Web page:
There is a statistic missing from this book. What about those that live on faith? It made a difference in my web business and it cannot be denied. 
My business is here, 9 years later. Most businesses are crushed within 4 years, even those that are bankrolled by investors.
My business has been hit by the worse financial crisis we have seen in decades, just like everyone else who has a business, but it is still here, paying me.  
I have had to take losses here and there because of increases in shipping, raw ingredients, employee salaries, taxes and more. Still, the business is here and chugging along.
Can I claim to be a millionaire who will show you how I did it for a hefty fee? Nope. 
I can, however, claim something better and that is longevity.
I know where my money really comes from and it doesn't matter what statistics say or what women have done, will do or won't do now or in the future.
I know the world wants to deny spiritual matters in business and at the same time, there is even a trend to capitalize on "spiritual" business ideas.  
I am not talking about clearing chakras here, and a weekend retreat is not going to increase anyone's bottom line according to my experience. 
I am talking about running the business with 100% action and faith combined, and hoping, praying and waiting patiently for things to move forward.
I mean not getting caught up in the crazy numbers and obsession that can sometimes be inevitable when working online, especially now that social media has taken over so many lives.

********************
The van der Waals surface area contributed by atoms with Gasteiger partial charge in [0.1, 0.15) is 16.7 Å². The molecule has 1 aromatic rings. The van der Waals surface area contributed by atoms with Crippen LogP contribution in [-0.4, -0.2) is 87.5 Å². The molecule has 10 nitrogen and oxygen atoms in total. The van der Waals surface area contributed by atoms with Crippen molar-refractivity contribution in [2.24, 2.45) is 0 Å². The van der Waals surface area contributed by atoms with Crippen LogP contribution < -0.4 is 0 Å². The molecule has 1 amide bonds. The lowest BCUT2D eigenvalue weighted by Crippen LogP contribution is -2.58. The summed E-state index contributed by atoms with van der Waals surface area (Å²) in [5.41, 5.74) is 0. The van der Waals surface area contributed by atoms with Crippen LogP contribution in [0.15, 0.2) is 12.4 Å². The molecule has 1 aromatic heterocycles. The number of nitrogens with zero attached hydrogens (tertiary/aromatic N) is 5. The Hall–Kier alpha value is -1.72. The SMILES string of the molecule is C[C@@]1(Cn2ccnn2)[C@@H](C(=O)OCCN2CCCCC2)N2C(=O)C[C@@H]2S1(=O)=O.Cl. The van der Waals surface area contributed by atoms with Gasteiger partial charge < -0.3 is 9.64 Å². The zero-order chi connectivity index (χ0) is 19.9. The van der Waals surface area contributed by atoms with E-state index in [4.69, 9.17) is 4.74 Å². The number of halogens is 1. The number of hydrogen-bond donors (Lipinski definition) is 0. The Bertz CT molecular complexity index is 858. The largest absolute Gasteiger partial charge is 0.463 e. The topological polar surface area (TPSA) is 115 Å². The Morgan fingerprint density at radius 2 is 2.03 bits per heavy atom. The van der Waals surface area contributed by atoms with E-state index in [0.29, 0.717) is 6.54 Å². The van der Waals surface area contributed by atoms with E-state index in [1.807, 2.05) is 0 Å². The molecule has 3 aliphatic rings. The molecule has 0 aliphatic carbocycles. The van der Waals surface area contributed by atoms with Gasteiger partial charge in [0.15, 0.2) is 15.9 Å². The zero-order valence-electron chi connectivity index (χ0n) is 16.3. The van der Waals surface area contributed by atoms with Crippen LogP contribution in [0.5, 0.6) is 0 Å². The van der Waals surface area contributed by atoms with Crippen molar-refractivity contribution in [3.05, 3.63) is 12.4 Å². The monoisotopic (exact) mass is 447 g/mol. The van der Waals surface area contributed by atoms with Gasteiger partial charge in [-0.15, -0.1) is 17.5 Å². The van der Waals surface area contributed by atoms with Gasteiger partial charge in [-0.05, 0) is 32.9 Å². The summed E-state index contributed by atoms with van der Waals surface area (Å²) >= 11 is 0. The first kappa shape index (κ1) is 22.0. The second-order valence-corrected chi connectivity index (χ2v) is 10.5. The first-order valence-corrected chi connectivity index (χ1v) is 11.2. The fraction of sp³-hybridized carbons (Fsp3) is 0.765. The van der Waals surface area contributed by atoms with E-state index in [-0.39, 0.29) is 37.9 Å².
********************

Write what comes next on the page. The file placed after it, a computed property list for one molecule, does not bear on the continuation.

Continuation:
It is not about the gatekeepers and pleasing them or getting on their good side by buying their programs.
It is not about how many Twitter followers you have or your FB likes or pics Pinned into viral oblivion. 
It is not about depending on others to get you where you want to be.
And it is certainly not about being so rich and successful you can run people ragged thinking they can become you if they just do what you say, and do what you did to get where you are.
Every journey in life and business is different, and all this attempt at duplication of individual successes is not proving to be profitable long term. At least not for a majority of women. The statistics prove it.
Many of us are desperately attempting to make money now, trying this portal, that social media outlet and every other thing, hoping to make it work.
We hire experts and spend thousands trying to catch this wave or that wave.
We listen to the web experts of the day that come up with new concepts consistently because the truth is, NONE OF US KNOW FOR SURE WHAT WORKS 100%! We have good ideas, but we cannot know for sure.
We want to create blogs, books, programs, membership sites and just about anything to drive traffic and sell to the masses. 
All this continues, while the statistics say it will never happen successfully for a majority of women entrepreneurs. Even if they do achieve, the numbers are small compared to what the opposite gender generates, for various reasons.
Something to think about.
As I sit here, I can only give thanks, because I know what happened with my business was highly unusual. I didn't have a business plan (just like many entrepreneurs) and I ran the show in the beginning with no money to back me up.
Ultimately, it is important to live in reality and face the facts that being in business and living the life of an entrepreneur is not always what is seems.
It is hard, hard, hard and will bring a God fearing woman to her knees, more often than not.
Pictures painted to us from magazines and the media are usually glorified versions of what really goes on in the entrepreneurial world.
At least that is my reality.
Rachel {Raw-kul}